And, well, you know, even a bear has to be taught how to look after himself properly when out in the woods and hiking well off the beaten track!

Tuesday, July 13, 2010

Laughing Gulls

More than any other bird, the Laughing Gull surely stands as the icon of southern New Jersey. Wherever you go, they are there; loafing on the beach, feeding offshore, hanging out at the shopping centres or passing high over inland forests. And it's the sound of Laughing Gulls that is so prevalent here, from early March right through to late November they dominate the scene and are an all important part of everyday life here.

Back in April, when the gulls were all fired up at the start of the breeding season, I spent a lunch break with them, so here's a picture diary of lunch with the Laughing Gulls!

When I arrived, the gulls were well settled into their routine; some were loafing on the grass, others were bathing in the freshwater lake. Coastal birds that come into contact with salt water a lot will often wash periodically in fresh water to reduce the salt load in their plumage. Interaction between the birds was most intense when new arrivals appeared on the scene. Here, a bunch of bathers are heading for land...

The bathers drop in amongst the birds already settled and preening at the water's edge. Now it's time to jostle for position or get back together with a partner.

On arrival, a bird will first locate its partner - usually by calling, which is when it really gets noisy sitting this close to them!

Sometimes, someone comes in too close to another bird and a bit of a barney flares up!

A newly-arrived bird calls to its mate, using a ritualised stance, with head held high, wings held out from the body and drooping, and with mouth well open, showing the rich red colouration that is at its brightest during the breeding season.

Another typical greeting posture, once a pair comes together. Both birds are greeting each other with the long version of their call. The nearest bird is in the posture described above; the back bird is further into the call and here you can see how the call ends with the head pushed right back and the bill pointed skyward.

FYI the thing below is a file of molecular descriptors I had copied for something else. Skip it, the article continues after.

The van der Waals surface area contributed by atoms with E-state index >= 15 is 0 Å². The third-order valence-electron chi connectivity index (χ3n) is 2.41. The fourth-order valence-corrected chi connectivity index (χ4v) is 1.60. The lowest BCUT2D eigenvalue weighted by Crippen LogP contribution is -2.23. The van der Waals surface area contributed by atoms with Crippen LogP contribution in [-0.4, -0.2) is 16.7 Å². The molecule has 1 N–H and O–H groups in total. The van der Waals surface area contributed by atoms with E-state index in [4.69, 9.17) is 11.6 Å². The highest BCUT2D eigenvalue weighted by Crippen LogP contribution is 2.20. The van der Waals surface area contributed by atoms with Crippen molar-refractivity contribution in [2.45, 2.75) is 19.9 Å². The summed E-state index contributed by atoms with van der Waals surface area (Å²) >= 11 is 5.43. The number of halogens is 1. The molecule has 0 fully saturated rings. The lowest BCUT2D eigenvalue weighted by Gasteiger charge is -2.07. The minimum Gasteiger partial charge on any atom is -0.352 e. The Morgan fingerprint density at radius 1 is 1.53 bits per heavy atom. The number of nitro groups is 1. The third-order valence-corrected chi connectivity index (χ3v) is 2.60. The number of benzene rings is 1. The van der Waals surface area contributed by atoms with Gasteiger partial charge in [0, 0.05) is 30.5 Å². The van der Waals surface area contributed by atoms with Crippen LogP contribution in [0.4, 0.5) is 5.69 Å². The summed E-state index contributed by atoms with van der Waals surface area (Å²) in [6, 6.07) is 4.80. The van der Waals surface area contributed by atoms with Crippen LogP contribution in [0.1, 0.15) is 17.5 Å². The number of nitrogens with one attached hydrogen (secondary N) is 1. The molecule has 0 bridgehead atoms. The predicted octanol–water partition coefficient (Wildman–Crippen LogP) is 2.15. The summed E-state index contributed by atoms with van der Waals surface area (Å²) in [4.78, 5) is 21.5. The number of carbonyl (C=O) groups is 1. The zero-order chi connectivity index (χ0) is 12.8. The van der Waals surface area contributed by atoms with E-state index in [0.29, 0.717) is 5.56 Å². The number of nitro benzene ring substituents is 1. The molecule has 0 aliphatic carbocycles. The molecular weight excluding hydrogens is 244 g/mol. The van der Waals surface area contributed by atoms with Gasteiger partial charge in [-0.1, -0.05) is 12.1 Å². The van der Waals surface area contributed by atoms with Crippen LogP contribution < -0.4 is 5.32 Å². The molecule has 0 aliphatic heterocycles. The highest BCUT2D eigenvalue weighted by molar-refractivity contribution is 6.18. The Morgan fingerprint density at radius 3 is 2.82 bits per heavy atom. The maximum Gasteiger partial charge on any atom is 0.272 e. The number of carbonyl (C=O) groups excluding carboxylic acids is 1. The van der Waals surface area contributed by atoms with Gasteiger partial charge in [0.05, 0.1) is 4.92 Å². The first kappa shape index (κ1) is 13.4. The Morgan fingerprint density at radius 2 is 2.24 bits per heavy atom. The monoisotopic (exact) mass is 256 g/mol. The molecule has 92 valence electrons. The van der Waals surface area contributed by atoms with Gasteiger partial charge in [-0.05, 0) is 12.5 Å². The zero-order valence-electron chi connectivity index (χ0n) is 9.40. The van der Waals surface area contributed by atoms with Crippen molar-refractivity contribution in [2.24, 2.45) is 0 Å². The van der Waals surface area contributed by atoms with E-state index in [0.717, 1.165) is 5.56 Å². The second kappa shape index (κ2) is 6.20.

After the formal greeting, the two circle each other, strengthening the pair-bond.

I put this picture in because it shows something I see regularly but don't know exactly what's going on. If you watch a flock of gulls or terns for any period of time, you will find that the birds regularly stare at the ground immediately beneath them, sometimes for several minutes at a time. I don't know why this is, but maybe they're just keeping an eye out for anything that might harm them, like spiders or biting or stinging insects.

As I mentioned earlier, gulls tend to be pretty aggressive towards each other and there's a certain decorum involved in flock behaviour. Seeing two birds as close together as this is a clear sign that this is a bonded breeding pair. Indeed, while I watched, the standing bird seemed almost trying to sit on the other one!!

Here's another pair whiling away the warm hours of midday; again, the standing bird is almost sitting on its snoozing mate!

Most gulls are pretty aggressive birds; they need to be, otherwise they'll miss out on their share of the food. Typically, this means that a rather lengthy courtship procedure develops to allow them to get over their aggressive tendencies and be nice to each other - otherwise there's not much hope for the future of the species! This pair have just reunited with each other and proceed to call loudly for a couple of minutes....

The loud calling became more intense in the bird on the left - and look at the reaction form the newly-arrived bird on the right; his throat is swelling up...

What's happening is another piece of ritualistic pair-bonding, where the female is food begging from the male like a chick would do, and pecking at his bill. So here, the juvenile behaviour of the female is helping to break down aggression, while the male is showing that, by feeding the female, he is capable of finding enough food to provide for a family.

Some food is passed over from the male to the female (sorry I missed it!) and the female goes back to ritual long-call displays.

More food-begging further cements the pair bond.

So, what else goes on in the busy, daily schedule of a Cape May Laughing Gull? Well, a lot of yawning....

....a lot of preening to keep the plumage in good condition....

....and quite a lot of scratching too - in fact, pretty much like the family pet!

One other thing which is always worth keeping an eye out for, is noticing when a bird is looking skyward. If you see a bird tilting its head in this way, it's probably seen something passing overhead. Birds have amazing eyesight compared with ours and never fail to spot a minute speck in the sky which - several minutes later - turns into a bird of prey. While I was watching this group, they got me onto three Turkey Vultures, a Red-tailed Hawk and an American Kestrel, all passing high overhead, but all spotted by the gulls.

So next time you're at a loose end one lunch time, go spend some time with the local gulls and see if you can work out what they're up to.